WhatsApp May Exit India If Forced to Break End-to-End Encryption


  • In response to the government asking WhatsApp to trace messages and keep track of the original senders, the company said it would exit India if forced to break encryption.
  • India’s Central government feels that it’s important to regulate such platforms, as they can incite communal violence.
  • The next hearing has been set for August 14, 2024.

WhatsApp May Exit India If Forced To Break End-to-End Encryption 

In response to a 2021 rule, WhatsApp informed the Delhi High Court today that the app will shut down its services in India if it’s forced to break end-to-end encryption.

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The information was passed on by advocate Tejas Karia, who is representing the company. He added that breaking encryption goes against WhatsApp’s core values i.e. to create a safe and private interactive platform for its users.

The Rule That Led to This Decision & WhatsApp’s Objections

The statement by WhatsApp that it will leave India was made in response to the 2021 Information Technology Rules for social media intermediaries that require social media companies to keep a record of chats and be able to identify the first sender of a message if needed.

As a result, WhatsApp and its parent company Meta both challenged this decision which led to a hearing on Thursday where Karia made the above-mentioned remark on behalf of the company.

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If WhatsApp complies with the requests, here’s what it can lead to:

  • Every message in the chain will have to be decrypted in order to find the origin.
  • Millions of messages will have to be stored for years.
  • None of the users will ever be able to privately chat with their contacts.
  • The move will also violate many fundamental rights of the citizens under Articles 14, 19, and 21 of the Constitution of India.

When asked about whether such laws exist in other countries by the Bench, Karia responded “There is no such rule anywhere else in the world. Not even in Brazil.”

Read more: Brazilian court opens inquiry against Elon Musk for “obstructing justice” after he decided to lift the bans on certain X accounts.

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What Happens Now?

Although WhatsApp raises some serious concerns, the court observed that the right to privacy is not absolute and needs to be balanced.

The lawyer representing the Centre, Kirtiman Singh, added that when it comes to the greater good of society, a rule like this is much more important.

After all, there should be a measure to curb unwanted messages, especially those that can lead to severe consequences such as communal violence.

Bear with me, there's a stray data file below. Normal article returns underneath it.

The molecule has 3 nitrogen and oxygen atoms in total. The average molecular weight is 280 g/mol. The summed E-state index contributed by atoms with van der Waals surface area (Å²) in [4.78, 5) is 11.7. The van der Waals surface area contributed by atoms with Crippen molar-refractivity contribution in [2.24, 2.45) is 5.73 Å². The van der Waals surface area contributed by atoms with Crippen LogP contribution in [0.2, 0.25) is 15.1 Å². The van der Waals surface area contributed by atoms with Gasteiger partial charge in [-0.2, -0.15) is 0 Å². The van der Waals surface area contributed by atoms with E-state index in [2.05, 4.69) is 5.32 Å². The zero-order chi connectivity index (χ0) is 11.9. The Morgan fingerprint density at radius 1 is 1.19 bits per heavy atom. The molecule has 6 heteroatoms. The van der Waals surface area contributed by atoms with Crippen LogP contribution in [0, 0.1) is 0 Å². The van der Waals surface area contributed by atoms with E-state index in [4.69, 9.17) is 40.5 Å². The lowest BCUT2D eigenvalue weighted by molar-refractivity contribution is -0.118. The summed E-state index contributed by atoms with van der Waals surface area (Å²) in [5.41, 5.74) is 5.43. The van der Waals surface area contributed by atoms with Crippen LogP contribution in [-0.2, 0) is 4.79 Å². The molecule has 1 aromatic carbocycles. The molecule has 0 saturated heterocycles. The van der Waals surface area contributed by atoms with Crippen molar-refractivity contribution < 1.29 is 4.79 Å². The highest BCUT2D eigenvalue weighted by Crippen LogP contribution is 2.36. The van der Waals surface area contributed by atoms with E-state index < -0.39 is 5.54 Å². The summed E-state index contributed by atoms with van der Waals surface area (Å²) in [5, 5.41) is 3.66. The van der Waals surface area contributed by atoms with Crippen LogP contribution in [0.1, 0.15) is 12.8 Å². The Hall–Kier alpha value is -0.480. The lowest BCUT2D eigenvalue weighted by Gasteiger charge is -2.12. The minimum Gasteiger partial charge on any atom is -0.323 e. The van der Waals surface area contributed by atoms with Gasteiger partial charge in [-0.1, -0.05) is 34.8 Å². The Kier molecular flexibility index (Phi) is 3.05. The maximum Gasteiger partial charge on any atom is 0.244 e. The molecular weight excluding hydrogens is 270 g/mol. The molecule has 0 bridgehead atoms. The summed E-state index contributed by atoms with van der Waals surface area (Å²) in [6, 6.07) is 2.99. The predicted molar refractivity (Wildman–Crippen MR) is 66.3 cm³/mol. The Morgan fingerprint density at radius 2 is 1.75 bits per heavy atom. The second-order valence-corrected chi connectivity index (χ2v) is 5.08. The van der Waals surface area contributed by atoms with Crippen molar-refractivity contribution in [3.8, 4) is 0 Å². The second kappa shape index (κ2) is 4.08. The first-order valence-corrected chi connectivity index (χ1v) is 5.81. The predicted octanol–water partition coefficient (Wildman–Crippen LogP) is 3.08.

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Another obstacle for WhatsApp and its petition against the newly amended IT rules is The Ministry of Electronics and Information Technology.

It submitted an affidavit saying that while WhatsApp is making its case on people’s fundamental rights, it has already violated them by denying dispute resolution rights in the country. This doesn’t look good for WhatsApp.

Also: WhatsApp faces backlash for reducing minimum age from 16 to 13 in the UK and EU.

Coming back to the India story, no concrete decision has been made till now. The Delhi High Court has scheduled the next date of hearing on August 14.

Meanwhile, WhatsApp has assured that although protecting user privacy is its number one goal, it will continue to collaborate with the government of India to arrive at a solution that protects people’s privacy while allowing the company to respond to valid information requests from the authorities.

While the Western media is already labeling India as a ‘flawed democracy,’ this incident will only add to their arguments.

Interestingly, this isn’t the only petition against the Information Technology (Intermediary Guidelines and Digital Media Ethics Code) Rules, 2021.

Several petitions were pending across different high courts in Karnataka, Calcutta, Madras, Kerala, and Bombay. In March 2022, the Supreme Court transferred all of these petitions to the Delhi High Court.

Telecommunication Bill 2023

The Telecommunication Bill passed by the Indian parliament in 2023 also provides similar provisions for message interception. According to the bill, certain messages between two or more people can be “intercepted, monitored, or blocked on certain grounds.

These grounds include:

  • Public order
  • Prevention of incitement of violence
  • To maintain the security of the state

In case of a public emergency, the government may also take possession of the telecom provider’s services, infrastructure, and network. Providers that don’t comply with the new rules will be suspended.

The Bottom Line

The issue at hand is a very sensitive one. Plus, given that WhatsApp has over 700 million users in India, it’s undoubtedly in a difficult situation. In fact, the stakes are high for both parties.

For WhatsApp, it’s about compromising the privacy of 700 million people or missing out on its biggest market (the second is Brazil, which is approximately five times smaller than WhatsApp’s India market). And for the regulators, it’s about protecting the Indian citizens from false news and propaganda.

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